Alan Stray is director international of the Australian Transport Safety Bureau. He was awarded the Public Service Medal for his work supporting development of the Indonesian National Transportation Safety Committee

What first sparked your interest in aviation?

At a young age I had a deep desire to be a missionary pilot, having often heard about the work of missionary aviation in many countries through my church.

How did you begin your professional aviation career?

In January 1965 I began a five-year aircraft maintenance engineering apprenticeship working on a range of general aviation aircraft from the smallest fabric-covered type to turboprops and the Bristol freighter. In February 1968 I began flying lessons.

Working week - Alan Stray
Stray (right) is closely involved with developing Indonesia's NTSC

Aircraft maintenance engineering and a commercial pilot licence were prerequisites for mission aviation and I spent the 1970s engineering and flying in Papua New Guinea. I returned to Australia in 1980 and flew as a regional airline captain for seven years before joining the then Bureau of Air Safety Investigation in January 1987.

What personal qualities does an investigator need?

In addition to technical skills and a practical background in the aviation industry, an accident investigator requires certain personal attributes. These include integrity and impartiality in the recording of facts, logic and perseverance in pursuing inquiries, often under difficult or trying conditions, an analytical and enquiring mind, and tact in dealing with a wide range of people who have been involved in the traumatic experience of an aircraft accident or serious incident.

What are the best and worst aspects of the job?

Working with those best placed to achieve safety improvements such as regulators, airlines, maintenance organisations, and manufacturers, is important and satisfying. The trauma of an accident site where there has been major airframe disruption and the resultant loss of life can be extremely difficult.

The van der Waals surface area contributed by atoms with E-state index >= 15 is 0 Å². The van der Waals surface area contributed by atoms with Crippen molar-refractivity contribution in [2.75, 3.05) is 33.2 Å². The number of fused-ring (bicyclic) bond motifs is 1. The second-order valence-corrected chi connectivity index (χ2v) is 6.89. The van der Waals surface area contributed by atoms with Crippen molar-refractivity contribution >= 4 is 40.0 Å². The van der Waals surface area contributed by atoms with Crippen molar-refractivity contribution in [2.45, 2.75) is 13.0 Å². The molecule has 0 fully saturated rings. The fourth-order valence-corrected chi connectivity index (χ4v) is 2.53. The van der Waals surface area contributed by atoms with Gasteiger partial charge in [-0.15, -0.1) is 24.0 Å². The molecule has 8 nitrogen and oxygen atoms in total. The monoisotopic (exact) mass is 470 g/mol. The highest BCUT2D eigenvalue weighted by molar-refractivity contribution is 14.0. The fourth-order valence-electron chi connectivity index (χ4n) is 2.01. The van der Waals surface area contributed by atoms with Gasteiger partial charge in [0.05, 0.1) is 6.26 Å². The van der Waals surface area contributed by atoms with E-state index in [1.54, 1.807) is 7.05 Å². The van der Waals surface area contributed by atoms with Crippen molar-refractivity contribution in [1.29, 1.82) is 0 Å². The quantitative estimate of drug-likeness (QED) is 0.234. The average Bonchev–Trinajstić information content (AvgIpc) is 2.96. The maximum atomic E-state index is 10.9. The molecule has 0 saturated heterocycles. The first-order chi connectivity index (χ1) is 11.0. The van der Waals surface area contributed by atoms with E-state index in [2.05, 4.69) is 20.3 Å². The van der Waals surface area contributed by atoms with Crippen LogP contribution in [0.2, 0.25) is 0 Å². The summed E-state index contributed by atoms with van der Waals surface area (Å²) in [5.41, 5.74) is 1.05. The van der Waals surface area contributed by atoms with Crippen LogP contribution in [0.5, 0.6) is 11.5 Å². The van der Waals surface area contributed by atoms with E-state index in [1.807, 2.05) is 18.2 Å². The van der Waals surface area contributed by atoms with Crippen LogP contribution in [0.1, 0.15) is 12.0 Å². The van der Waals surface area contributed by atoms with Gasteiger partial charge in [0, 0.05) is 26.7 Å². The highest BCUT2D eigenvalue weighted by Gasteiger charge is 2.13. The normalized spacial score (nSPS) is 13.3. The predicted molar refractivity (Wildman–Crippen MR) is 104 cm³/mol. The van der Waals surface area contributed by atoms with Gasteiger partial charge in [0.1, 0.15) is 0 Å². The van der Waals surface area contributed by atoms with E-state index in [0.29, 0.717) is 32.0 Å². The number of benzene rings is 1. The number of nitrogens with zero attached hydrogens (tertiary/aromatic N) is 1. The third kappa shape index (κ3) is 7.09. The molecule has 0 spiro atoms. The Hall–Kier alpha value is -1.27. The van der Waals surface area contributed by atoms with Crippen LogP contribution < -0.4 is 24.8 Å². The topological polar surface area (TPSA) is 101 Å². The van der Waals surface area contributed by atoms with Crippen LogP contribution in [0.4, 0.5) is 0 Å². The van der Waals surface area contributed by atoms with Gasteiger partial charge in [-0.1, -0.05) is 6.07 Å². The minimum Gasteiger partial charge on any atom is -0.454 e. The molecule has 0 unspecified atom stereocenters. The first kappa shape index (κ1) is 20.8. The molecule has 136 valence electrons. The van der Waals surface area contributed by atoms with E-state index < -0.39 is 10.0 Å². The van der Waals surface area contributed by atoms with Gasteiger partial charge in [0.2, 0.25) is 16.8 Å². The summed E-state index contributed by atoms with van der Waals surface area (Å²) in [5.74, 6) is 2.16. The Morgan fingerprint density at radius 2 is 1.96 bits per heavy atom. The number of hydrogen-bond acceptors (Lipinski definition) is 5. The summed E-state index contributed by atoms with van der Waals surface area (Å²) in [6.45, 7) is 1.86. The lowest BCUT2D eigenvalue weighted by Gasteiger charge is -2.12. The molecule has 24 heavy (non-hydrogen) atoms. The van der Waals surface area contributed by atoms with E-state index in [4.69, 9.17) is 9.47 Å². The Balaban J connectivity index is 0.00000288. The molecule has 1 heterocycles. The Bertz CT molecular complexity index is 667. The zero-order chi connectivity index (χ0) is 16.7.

Helping accident victims' families understand the circumstances of an accident and keeping them informed of the progress and subsequent findings of the investigation can be a challenging and unpredictable experience. Some families, although needing answers, are completely accepting of the investigation processes while others, through their grief, are needing answers that the investigator may not be able to provide. This can create tensions.

What has the Indonesia project achieved?

The Indonesian project has achieved a steady rate of capacity building in aviation, marine and rail safety. In May 2007, in co-operation with the Indonesian government, the Australian government, through its Indonesia Transport Safety Assistance Package, committed to three years of transport safety capacity building.

My part of the overall project covers safety investigation with the Australian Transport Safety Bureau directly assisting the Indonesian National Transportation Safety Committee. To date our projects have developed ICAO-compliant investigation policies and procedures for the NTSC and assisted in the investigation and report writing to ICAO standards of some significant investigations.

A number of training courses for NTSC investigators have been conducted in Indonesia and three investigators are now completing the ATSB's 12-month Diploma of Transport Safety Investigation course in Canberra (a fourth investigator has already completed the programme), and an engineer is undergoing flight recorder replay and analysis training.


Source: Flight International